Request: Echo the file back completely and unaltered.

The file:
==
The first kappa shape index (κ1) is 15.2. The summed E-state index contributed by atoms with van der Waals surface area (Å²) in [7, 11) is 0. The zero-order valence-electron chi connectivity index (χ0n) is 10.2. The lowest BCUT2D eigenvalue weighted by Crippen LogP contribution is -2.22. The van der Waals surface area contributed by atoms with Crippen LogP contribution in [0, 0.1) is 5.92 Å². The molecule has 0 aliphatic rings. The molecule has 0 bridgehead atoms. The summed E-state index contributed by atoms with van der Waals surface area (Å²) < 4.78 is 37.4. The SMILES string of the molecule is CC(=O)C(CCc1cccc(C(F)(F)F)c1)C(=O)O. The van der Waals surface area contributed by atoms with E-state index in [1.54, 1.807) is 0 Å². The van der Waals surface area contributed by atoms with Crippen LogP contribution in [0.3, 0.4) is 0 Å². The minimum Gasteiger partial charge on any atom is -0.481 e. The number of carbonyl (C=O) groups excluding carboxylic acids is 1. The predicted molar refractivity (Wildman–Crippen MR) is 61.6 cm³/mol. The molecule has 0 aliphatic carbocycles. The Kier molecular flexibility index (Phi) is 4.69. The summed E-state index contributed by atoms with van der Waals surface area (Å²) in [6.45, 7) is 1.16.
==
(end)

The first kappa shape index (κ1) is 15.2. The summed E-state index contributed by atoms with van der Waals surface area (Å²) in [7, 11) is 0. The zero-order valence-electron chi connectivity index (χ0n) is 10.2. The lowest BCUT2D eigenvalue weighted by Crippen LogP contribution is -2.22. The van der Waals surface area contributed by atoms with Crippen LogP contribution in [0, 0.1) is 5.92 Å². The molecule has 0 aliphatic rings. The molecule has 0 bridgehead atoms. The summed E-state index contributed by atoms with van der Waals surface area (Å²) < 4.78 is 37.4. The SMILES string of the molecule is CC(=O)C(CCc1cccc(C(F)(F)F)c1)C(=O)O. The van der Waals surface area contributed by atoms with E-state index in [1.54, 1.807) is 0 Å². The van der Waals surface area contributed by atoms with Crippen LogP contribution in [0.3, 0.4) is 0 Å². The minimum Gasteiger partial charge on any atom is -0.481 e. The number of carbonyl (C=O) groups excluding carboxylic acids is 1. The predicted molar refractivity (Wildman–Crippen MR) is 61.6 cm³/mol. The molecule has 0 aliphatic carbocycles. The Kier molecular flexibility index (Phi) is 4.69. The summed E-state index contributed by atoms with van der Waals surface area (Å²) in [6.45, 7) is 1.16.